News of the tragedy brought negotiations to a standstill. The union ordered longshoremen in Long Beach to follow all safety regulations to the letter, and disputes ignited in ports up and down the coast. The PMA demanded that the union "cease destructive labor actions," while the union accused the PMA of "manufacturing a crisis" to sabotage the contract talks.

On Sept. 26, ILWU officials in San Francisco ordered local chapters to "work safely in strict accordance with all provisions of the Pacific Coast Marine Safety Code and all federal and state health and safety regulations."

Productivity at the ports plummeted. Longshoremen loading the Hanjin Malta in Terminal 6, who usually move 20 containers per hour, only managed seven per hour on the Sunday morning shift. "The ILWU is engaging in a coordinated work action designed to cause economic damage to our member companies," spluttered PMA chief Miniace in San Francisco. "We will not tolerate the union's calculated work actions."

On Sunday, Sept. 29, the PMA shut down the ports coastwise, locking the longshoremen out from their jobs and triggering one of the biggest industrial crises in decades.

Unlike the vast majority of workplace confrontations, this one is not about wages, and it's not about conditions. It's really about who controls the waterfront in the future--the longshoremen or the shipping industry.

The PMA is willing to make all sorts of guarantees that today's longshore clerks will not lose their jobs to barcode scanners. But as the clerks retire--and employers are offering them generous incentives to do just that--the PMA wants to replace them with technology that it controls.

The union says it's open to innovation. It recognizes that technology will displace clerks. But it insists that any new jobs created by the technology be under the control of the union. Otherwise, it fears its power will be gradually eroded as automation transfers more jobs away from the waterfront. "Management's strategy is to do away with the union piece by piece until it can run the ports with no union workers at all," an ILWU press release declared on Monday.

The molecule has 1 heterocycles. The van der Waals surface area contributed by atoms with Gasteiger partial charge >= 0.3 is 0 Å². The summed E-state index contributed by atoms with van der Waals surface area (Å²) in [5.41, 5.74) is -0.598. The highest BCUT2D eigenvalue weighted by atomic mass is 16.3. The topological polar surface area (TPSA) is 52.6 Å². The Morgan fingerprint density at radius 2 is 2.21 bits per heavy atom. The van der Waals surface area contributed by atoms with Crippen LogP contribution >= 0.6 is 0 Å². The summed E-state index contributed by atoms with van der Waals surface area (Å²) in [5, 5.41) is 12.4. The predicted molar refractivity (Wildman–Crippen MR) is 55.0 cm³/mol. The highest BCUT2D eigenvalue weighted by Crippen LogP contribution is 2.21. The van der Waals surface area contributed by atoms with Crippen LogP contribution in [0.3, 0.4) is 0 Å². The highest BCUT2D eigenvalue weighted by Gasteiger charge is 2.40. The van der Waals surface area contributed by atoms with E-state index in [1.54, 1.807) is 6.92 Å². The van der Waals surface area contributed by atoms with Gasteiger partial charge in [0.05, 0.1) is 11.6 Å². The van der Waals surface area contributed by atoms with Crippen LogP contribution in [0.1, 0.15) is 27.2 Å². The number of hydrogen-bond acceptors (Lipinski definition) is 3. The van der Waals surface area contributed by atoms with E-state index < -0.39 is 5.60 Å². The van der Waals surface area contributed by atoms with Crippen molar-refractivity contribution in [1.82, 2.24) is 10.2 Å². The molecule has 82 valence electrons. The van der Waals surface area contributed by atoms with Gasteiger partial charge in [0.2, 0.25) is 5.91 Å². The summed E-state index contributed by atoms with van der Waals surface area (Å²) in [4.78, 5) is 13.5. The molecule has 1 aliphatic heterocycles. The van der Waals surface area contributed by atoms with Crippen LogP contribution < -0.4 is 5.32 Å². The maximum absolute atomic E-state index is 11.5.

"I've been here 35 years," explains crane operator Stephen Hanson, whose father was a longshoreman. "When I leave here, I want to leave it as good as it was left to me. I want to leave to my children the same opportunities that were left for me."

Hanson is not just speaking metaphorically. To longshoremen, waterfront jobs are considered a sacred trust, to be handed down from generation to generation. A surprising number of longshoremen--perhaps as many as half--are the children or grandchildren of dockworkers.

"This is our livelihood," explains ILWU's Sundet. "This is our job. We've been out here for generations. We built the waterfront. We created this industry. It's ours."

The longshoremen suspect that technology is simply a Trojan horse that conceals the PMA's ultimate goal--destroying the union. "The PMA is trying to break the union," says labor historian Munk. "They've made no bones that the union is too powerful. They wanted to teach them a lesson, so they locked them out."

The PMA denies that, of course. It says it is willing to recognize the union's jurisdiction over duties that longshoremen now perform, even if the nature of those duties evolves. But it is adamant that the union's jurisdiction not be expanded. "It is simply not appropriate to give the union jurisdiction over jobs that are held by other unions or that are management jobs," declares PMA spokesman Jason Greenwald.

The problem is that new technology will blur the traditional definition of "waterfront jobs," as the work evolves from chalking containers on the docks in Astoria to tapping keyboards in an office in Denver.

As the crisis on the docks heads into its third week, it remains unclear how the two sides will resolve their differences. Many observers predict that the dispute will only strengthen the union's grip on the waterfront. Ironically, the longshoremen, with their proud tradition of solidarity, are probably better equipped to withstand a prolonged shutdown than the shippers, who must ultimately bow to the bottom line. And the mounting pressure from farmers and manufacturers to re-open the ports rests primarily on the PMA, which locked the gates in the first place.

"If [the longshoremen] have the same spirit and solidarity as they did in '34, they're going to win," says Munk. "They faced much greater odds then."

In the long run, however, the war along the shore is a stark illustration both of what's great about unions--their ability to improve wages and conditions--and of what's wrong: their instinctive protection of jobs in the face of technological advances that make those jobs unnecessary.

Originally published in WILLAMETTE WEEK 10/9/2002